Woman of the Century/Eliza A. Pittsinger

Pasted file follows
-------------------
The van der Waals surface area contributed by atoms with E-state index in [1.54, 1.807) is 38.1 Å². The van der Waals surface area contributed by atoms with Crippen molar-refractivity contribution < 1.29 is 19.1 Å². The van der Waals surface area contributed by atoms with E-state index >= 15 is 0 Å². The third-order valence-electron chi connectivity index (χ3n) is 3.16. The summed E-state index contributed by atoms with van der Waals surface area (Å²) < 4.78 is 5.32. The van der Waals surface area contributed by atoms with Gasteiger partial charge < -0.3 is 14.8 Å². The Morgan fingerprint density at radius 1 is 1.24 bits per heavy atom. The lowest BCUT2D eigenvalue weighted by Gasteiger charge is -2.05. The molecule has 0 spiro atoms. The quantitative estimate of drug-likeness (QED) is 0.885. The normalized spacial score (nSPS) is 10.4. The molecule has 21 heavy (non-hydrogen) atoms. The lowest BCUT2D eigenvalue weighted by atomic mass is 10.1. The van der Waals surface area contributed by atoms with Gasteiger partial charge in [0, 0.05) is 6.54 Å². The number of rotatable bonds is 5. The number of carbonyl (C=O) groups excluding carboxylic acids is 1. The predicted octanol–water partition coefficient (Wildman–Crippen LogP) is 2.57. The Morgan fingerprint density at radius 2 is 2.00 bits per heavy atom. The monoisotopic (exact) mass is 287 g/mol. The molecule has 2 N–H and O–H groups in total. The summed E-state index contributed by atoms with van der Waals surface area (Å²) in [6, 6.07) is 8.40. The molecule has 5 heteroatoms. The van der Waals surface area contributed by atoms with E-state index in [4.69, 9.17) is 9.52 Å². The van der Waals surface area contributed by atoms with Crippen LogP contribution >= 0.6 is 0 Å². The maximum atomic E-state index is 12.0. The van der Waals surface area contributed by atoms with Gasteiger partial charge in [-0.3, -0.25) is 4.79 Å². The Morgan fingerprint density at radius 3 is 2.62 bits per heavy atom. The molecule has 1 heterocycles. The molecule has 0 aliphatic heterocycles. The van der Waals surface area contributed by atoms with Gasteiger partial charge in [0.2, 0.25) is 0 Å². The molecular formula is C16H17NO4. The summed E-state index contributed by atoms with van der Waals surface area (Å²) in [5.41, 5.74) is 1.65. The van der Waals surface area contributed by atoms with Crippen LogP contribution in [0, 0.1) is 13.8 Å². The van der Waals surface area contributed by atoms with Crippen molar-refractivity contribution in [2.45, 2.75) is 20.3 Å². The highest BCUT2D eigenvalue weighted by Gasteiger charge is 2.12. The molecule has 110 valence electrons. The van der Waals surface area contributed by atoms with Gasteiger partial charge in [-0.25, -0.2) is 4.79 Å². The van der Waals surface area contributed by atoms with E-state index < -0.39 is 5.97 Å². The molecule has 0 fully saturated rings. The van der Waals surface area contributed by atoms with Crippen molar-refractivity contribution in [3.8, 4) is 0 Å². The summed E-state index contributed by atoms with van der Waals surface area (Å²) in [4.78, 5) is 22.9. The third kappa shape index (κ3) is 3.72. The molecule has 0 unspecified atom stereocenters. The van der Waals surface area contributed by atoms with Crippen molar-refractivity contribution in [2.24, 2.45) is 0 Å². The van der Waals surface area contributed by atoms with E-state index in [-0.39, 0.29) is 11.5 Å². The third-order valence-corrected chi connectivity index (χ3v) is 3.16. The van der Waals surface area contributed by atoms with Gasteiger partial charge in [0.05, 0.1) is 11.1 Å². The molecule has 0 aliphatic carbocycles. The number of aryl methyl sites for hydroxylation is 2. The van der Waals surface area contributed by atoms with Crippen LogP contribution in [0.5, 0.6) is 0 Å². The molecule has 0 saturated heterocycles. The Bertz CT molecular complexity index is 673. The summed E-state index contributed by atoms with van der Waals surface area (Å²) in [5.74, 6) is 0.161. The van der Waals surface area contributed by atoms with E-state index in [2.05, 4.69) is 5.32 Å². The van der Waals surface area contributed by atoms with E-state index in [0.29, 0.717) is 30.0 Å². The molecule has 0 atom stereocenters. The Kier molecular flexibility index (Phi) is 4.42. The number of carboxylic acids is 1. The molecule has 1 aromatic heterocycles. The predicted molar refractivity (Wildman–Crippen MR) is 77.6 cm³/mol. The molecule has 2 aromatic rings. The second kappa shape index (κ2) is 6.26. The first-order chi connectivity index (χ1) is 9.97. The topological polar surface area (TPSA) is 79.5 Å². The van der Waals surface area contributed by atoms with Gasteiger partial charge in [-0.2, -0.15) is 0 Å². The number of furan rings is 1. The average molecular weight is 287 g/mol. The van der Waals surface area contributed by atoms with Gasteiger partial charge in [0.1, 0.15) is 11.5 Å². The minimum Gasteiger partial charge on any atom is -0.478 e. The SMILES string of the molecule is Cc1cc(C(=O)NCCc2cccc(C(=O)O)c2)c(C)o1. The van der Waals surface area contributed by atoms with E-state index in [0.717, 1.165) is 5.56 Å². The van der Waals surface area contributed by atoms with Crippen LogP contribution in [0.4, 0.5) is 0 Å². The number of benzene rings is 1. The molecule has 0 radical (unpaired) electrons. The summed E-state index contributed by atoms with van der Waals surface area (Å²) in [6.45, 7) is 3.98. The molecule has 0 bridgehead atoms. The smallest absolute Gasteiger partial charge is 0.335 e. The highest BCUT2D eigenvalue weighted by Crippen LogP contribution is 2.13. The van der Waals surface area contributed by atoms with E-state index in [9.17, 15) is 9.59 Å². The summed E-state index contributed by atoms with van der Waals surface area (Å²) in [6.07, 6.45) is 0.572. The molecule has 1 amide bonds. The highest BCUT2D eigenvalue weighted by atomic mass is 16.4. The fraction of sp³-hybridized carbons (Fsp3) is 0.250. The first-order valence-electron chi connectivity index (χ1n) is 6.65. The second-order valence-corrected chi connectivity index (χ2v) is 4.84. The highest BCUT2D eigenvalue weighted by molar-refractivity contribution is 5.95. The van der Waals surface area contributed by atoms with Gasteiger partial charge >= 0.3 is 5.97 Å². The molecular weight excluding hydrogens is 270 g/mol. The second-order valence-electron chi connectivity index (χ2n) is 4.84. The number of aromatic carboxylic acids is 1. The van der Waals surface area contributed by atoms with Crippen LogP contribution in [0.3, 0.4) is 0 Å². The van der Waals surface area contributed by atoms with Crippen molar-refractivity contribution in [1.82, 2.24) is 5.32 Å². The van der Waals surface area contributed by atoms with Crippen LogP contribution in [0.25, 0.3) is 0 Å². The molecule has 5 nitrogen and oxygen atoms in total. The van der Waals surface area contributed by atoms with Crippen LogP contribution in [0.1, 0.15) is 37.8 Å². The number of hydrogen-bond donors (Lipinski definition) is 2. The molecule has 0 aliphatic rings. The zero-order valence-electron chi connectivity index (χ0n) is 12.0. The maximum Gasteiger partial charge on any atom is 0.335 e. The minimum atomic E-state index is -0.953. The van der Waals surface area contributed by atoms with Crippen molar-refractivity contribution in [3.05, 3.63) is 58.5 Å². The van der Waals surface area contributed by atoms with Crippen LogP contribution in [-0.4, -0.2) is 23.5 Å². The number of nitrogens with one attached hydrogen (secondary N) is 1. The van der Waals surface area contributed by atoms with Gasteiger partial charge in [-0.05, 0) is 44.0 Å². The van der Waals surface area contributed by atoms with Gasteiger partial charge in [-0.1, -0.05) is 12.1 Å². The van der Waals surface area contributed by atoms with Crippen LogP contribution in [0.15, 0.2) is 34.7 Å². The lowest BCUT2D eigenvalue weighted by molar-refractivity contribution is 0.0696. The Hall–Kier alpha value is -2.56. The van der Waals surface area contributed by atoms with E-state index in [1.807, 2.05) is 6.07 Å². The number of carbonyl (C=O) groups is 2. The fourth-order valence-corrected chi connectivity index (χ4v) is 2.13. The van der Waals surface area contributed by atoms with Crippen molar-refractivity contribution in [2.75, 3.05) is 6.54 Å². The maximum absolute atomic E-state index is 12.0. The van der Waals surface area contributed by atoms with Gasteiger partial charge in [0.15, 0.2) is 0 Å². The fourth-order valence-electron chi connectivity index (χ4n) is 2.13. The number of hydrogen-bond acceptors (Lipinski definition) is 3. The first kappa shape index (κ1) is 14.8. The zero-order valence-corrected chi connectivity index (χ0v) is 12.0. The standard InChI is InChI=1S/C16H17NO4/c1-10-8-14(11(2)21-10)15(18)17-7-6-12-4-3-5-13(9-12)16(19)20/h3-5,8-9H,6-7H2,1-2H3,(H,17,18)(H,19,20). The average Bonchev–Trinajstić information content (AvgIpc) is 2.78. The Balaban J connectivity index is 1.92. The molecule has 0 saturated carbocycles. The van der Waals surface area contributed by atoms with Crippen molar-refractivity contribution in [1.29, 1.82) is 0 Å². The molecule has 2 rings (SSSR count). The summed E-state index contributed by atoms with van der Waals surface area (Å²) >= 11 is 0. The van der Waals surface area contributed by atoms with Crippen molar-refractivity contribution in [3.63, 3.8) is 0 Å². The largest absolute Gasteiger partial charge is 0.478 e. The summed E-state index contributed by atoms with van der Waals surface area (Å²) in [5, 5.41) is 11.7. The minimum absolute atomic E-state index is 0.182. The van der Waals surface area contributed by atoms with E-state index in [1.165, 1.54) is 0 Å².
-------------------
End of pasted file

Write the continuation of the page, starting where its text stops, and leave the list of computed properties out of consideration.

PITTSINGER, Mrs. Eliza A., poet, born in Westhampton, Mass., 18th March, 1837. Her father was of German descent, and a most humane man. Her mother was of Anglo-Saxon birth and blended unusual personal attractions with a nature bold and aspiring. At the age of sixteen Eliza was the teacher of a school in her native State, and she afterwards occupied a position as proof reader and reviewer in a large stereotype establishment in Boston. ELIZA A. PITTSINGER. She went to California, where she soon became known by her stirring war-songs and poems written during the Civil War. Her pen has kept pace with the march of thought that leaves its marks upon the present age She writes wholly from aspiration. Her heart is filled with philanthropy and abhorrence of oppression. Freedom and justice to all is her motto. She accepts the theory of reincarnation, embodiments in the material form, and the varied experiences thereby obtained, to prepare it for its immortal destiny. That idea is embodied in a number of her most remarkable poems. She was chosen the poet for the fortieth anniversary celebration of the raising of the first American Hag in California. She wrote a stirring poem for the four-hundredth anniversary of the birth of Martin Luther, which was recited by herself and others on that occasion. Her poems are varied and numerous. With the exception of eight years spent in the northern Atlantic States, she has lived in San Francisco since the days of the war. Her home is with her only sister. Mrs. Ingram Holcomb, who is known among her friends as a woman of sterling qualities.